The ticket is one of the requirements to work in a rail corridor, it is only one of the requirements and you cannot obtain the ticket and then enter a rail corridor, permits must be obtained and for all work crews a "Protective Officer" must be present, my understanding is that the Protective Officer or PO is an OH&S officer, with a lot of understanding of the railway system.
We arrived at the Rail Training Center at 7:30am, the class went until a bit after midday with a few breaks in between. The test is straightforward and the trainer was quite good in that he went over everything a couple of times and would answer any questions put forward however you have to pay attention as its a must pass test. The main things I could remember is the up and down line, clothing required, signals to stop train and terminology. As long as you pay attention you should get through the test.
After the test we did our medical downstairs at a medical center that specializes in workplace medical and drug tests. We did hearing and eyesight tests as well as a urine screen for drugs. The list of drugs tested for is quite comprehensive from all the illegal drugs; cocaine, heroin, cannabis and LSD among others as well as over the counter and prescription drugs; morphine, methadone, endone, xanax and codine. These are not the only drugs that are screened but what I could remember from being told by the nurse that administered the test. If you have had to take any prescription medicine you can tell the nurse and they will write it down on the paperwork, then should any of the substances be found you have a legitimate reason for testing positive.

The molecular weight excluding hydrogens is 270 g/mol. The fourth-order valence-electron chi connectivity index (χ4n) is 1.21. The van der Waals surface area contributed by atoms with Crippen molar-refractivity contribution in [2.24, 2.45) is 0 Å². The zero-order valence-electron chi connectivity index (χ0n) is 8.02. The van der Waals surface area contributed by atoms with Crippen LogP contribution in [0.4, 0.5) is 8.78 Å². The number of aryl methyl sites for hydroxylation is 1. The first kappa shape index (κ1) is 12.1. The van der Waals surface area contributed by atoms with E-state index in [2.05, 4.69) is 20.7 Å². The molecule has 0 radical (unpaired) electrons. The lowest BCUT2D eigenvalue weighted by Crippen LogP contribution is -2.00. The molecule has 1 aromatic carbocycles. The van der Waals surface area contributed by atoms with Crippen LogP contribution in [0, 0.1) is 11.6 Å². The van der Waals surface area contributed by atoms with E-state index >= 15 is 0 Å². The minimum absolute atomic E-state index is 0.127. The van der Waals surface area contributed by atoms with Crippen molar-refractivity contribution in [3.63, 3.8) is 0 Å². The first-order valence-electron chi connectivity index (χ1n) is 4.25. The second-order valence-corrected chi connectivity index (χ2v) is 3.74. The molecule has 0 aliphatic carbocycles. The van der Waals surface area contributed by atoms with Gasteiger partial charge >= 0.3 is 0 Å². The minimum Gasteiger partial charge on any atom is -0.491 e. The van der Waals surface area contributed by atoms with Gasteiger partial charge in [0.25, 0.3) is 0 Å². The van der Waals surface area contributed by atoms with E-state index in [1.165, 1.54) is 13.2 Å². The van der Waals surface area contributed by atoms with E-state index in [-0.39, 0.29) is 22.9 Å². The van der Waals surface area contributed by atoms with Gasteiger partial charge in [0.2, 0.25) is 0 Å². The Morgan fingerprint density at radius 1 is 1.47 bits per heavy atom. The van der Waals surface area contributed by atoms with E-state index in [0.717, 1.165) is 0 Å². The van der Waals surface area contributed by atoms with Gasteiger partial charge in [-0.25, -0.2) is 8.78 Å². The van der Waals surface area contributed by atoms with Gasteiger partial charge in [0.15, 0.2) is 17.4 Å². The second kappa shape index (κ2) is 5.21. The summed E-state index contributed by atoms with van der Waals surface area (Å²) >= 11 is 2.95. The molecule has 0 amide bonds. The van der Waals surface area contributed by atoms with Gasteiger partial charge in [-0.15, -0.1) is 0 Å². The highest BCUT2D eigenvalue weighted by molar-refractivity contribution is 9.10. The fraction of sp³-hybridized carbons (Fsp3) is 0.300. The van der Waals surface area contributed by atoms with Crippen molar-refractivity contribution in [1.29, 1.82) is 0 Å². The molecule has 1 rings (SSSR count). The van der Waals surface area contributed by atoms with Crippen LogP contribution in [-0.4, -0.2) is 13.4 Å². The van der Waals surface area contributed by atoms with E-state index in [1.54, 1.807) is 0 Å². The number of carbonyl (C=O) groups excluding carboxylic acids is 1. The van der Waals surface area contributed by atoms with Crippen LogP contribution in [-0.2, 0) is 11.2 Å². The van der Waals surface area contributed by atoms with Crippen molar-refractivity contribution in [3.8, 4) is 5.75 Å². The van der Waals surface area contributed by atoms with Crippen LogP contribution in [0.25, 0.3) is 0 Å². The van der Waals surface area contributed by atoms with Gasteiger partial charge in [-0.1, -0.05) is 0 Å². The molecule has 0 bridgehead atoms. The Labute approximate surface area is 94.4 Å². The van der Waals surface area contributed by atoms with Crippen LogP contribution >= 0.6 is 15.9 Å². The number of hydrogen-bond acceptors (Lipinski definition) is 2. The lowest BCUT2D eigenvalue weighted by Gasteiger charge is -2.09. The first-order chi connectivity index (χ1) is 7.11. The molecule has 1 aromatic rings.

If you test positive to drugs you have to wait 3 months to take the test again. If you fail a second time it is a 9 month test and I would say that perhaps working inside the rail corridor is not for you.
The urine samples are sent to a laboratory and then sent back to the medical center, from there the medical and paper work from the tests are sent to RailCorp. RailCorp is the issuer of the RISI ticket, they send the ticket back to the rail training center and they either post it out registered post or you can pick it up. To me it seems a bit inefficient but than when has anything government been efficient?
From doing the RISI training and medical it takes a few weeks to get the ticket, so allow the time for the ticket, you do get a certificate that says you did the course but you can only work with the RailCorp issued ticket, and they are 100% strict on the no ticket no start policy.
Once you have the ticket and are working on the railways, you must have the ticket on your person at all times, also there are regular random drug and alcohol tests conducted by RailCorp. Last year in NSW 384 people tested positive and had their ticket terminated (minimum 3 years before you can apply for RISI again as well as fines) The allowable amount of alcohol when working on the railways is 0.00 so drugs and alcohol, NOT AT WORK!! or before work or after work or ever if you work railways.